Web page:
If you’re looking for a quick-fix solution and don’t have time to seal your boards, find a rug or two and pop those on the floor. It’s on trend to layer up rugs, so you won’t have to find one huge design to cover a larger surface, and your home will feel instantly warmer and cosier.
Control the flow of heat around a room using a floating shelf. Fitting a floating shelf above the radiator will help deflect heat around the room and stop is rising up the ceiling where it will be wasted.
You can pick up floating shelves from £7.50 at home shops such as B&Q and IKEA. The shelves come with the added bonus of extra storage or an opportunity to curate a picture shelf.
Whether your door is old or new, it could still benefit from fitting draught-proofing strips between the door and the frame. This can work for both internal and external doors. For gaps between the bottom of the door and the floor, you can buy a special ‘brush’ or hinged-flap draught excluder.
Alternatively, you could go for a fun novelty draught excluder – Not On The High Street has plenty of fun designs.
Try installing draught strips around the frame to your loft hatch. The door itself can also be insulated, usually with a polystyrene slab on the upper side’
Thermal-lined curtains can help you keep the cold out more effectively, especially if you have single-glazed windows. At the very least, make sure your curtains are lined.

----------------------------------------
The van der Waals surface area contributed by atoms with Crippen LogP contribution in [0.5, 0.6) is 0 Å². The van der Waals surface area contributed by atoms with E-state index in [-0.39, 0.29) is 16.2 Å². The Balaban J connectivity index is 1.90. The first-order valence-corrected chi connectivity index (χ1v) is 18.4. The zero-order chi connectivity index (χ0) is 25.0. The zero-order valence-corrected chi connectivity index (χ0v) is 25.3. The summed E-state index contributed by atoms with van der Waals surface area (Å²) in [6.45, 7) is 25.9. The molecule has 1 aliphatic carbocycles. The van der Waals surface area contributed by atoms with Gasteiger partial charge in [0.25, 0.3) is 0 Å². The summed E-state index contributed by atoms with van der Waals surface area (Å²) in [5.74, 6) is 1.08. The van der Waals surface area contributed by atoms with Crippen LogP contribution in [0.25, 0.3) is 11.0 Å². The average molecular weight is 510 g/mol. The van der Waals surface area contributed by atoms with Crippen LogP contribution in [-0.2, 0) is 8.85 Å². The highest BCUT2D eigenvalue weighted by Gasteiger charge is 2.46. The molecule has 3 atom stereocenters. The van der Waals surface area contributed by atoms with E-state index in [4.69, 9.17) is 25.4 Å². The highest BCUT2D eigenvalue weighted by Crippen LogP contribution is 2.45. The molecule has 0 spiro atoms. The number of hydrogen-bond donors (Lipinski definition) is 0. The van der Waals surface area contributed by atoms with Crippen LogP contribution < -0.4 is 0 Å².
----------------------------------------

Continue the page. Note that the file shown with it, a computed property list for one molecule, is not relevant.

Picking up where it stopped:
If you’ve not done this, you could be losing up to a quarter of the heat in your home through the roof. It’s a bit like going out in the snow without a woolly hat! Insulating the loft, attic or flat roof is a simple and effective way to reduce that heat loss and slash those pesky heating bills. Loft insulation is effective for at least 40 years and it should pay for itself many times over.
If you don’t already have a second flap or ‘brushes’ in your letterbox, you could fit either of these, which will help keep the warmth in.
You can fit a purpose-made cover that drops a metal disc over the keyhole to prevent any wind whistling through – simple but effective.
‘It may seem like a small change, but using sealant to fill the gaps between the top and bottom of your skirting boards can really make a difference,’ says Claire Osborne, energy expert at uSwitch.
Any gaps in bricks on external walls can lead to unwanted and unnecessary wind coming into the home. You can top up mortar between the bricks to stop this happening (though it might be worth considering a professional to do this).
The carpet and underlay for flooring that you choose can also make a big difference on your home’s insulation. According to the experts at Carpetright, getting the right underlay for flooring can save you as much as 15 per cent off your energy bills.
Jemma Dayman, Carpet Buyer for Carpetright tells us ‘Underlay is often overlooked, but it’s a really important element of the carpet-buying process. Not only does it insulate, it also provides cushioning, acts as a shock absorber protecting the actual floor itself, and as a sound barrier between floors.’
All you need now is a hot chocolate and a good book. Stay warm people!
You can never be a prophet in your own land